March 16, 2018

U of Saskatchewan Dean Fired Over Opposition to Plan That Cuts Libraries

Murray Library U Saskatchewan

image courtesy of University of Saskatchewan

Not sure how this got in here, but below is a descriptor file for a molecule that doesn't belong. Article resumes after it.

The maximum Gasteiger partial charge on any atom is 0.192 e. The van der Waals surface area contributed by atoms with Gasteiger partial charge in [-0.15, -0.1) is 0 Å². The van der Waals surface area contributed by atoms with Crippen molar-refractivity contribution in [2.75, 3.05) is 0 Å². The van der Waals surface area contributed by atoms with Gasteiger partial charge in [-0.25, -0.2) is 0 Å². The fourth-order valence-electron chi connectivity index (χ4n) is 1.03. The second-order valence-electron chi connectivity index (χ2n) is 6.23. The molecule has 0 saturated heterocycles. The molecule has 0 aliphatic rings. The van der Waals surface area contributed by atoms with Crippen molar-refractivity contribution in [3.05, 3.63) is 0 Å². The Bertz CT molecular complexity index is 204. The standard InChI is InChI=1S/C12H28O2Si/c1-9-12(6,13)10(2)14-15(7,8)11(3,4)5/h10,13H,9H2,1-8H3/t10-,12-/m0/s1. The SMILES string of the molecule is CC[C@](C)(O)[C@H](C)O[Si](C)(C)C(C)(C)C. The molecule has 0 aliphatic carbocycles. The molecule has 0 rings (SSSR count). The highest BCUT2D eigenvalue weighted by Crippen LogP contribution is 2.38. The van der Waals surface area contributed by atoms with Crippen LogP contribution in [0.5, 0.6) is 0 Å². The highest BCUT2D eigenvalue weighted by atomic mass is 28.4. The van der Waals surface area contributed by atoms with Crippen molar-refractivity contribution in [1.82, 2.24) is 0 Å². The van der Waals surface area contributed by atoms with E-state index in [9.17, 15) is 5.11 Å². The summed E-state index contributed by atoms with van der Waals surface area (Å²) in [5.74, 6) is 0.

As part of an overhaul of its budgets and strategic priorities, the University of Saskatchewan in Saskatoon, Canada plans to trim its campus library system from seven branches to three, resulting in much of its collection being moved to offsite storage. Library officials spoke of the plan as in line with their vision for the future of the campus libraries. But some faculty members have publicly questioned the moves, leading one dean to be fired in the wake of a letter he penned criticizing the university’s plans. Under the proposal, the US library system could cut its costs by a projected $730,000, or just over 3 percent of its $24 million annual budget. According to acting dean of libraries Ken Ladd, it’s too early to say how much of those savings would come from the elimination of staffers in the four libraries, and he declined to speculate on whether layoffs would result from the changes. In an interview with Library Journal, Ladd described the move from seven branch libraries around the US campus to three full service library locations not as closures, but as “a reconfiguration.” He also noted that while the four libraries will be consolidated into just three spaces—the humanities, science, and health sciences libraries would absorb the collections of what are currently freestanding libraries for the education, engineering, law, and veterinary medicine departments—that didn’t mean those spaces would become offices or classrooms. In the case of the US law library, one of the four spaces on the chopping block under the proposal, Ladd said that both the library and the university “are committed to having those spaces remain student space and user space, though what those spaces will look like remains to be seen.“ While collections may be shipped offsite, the space where they stood will still host educational resources—just not books. “The vision is to free up some of the stack space,” Ladd told LJ, “and repurpose it into new things that are needed to support teaching, learning and research on campus.” Ladd cited 3-D printing facilities and increased study spaces as some options being considered. Just where that offsite storage space is and how long it might take for students and researchers to access materials that are stored there are still up in the air, said Ladd. The changes to the US libraries are scheduled to take effect beginning in the fall of 2017, meaning that the library has only now started the planning process around the consolidations and closures. However, said Ladd, the recently proposed changes are in line with the last ten years of decisions at the US libraries, which included a 2012 analysis of materials that could potentially be moved to offsite storage in the future. Finding and securing a storage space for some of the US collections is one item on the project’s long ‘to-do’ list. The closures are part of the college’s larger TransformUS plan, which has raised controversy in recent days. Yesterday, Robert Buckingham, dean of the US School of Public Health released a letter—entitled “The Silence of the Deans“—in which he claimed that US faculty had been threatened with dismissal by university president Illene Busch-Vishniac if they spoke out against the plan. In response to the letter, US released a statement, attributed to Provost Brett Fairbairn, which read as follows: “The University of Saskatchewan has high expectations of its senior leaders to support the university’s directions and to lead their implementation. Top among current priorities are the university’s TransformUS initiatives. Leaders have opportunities to express personal opinions in leadership discussions. Once decisions are made, all leaders are expected to support the university’s directions.” Today, the CBC reported the Buckingham, who has served as dean since 2009, was terminated by the university and escorted off the US campus by a pair of security officers. Buckingham told CBC that a note provided by the university made clear that his open letter, which was raised in yesterday’s legislative session by members of Canada’s New Democratic Party (NDP), was the reason behind his firing, but declined to comment further until he had retained the services of a lawyer.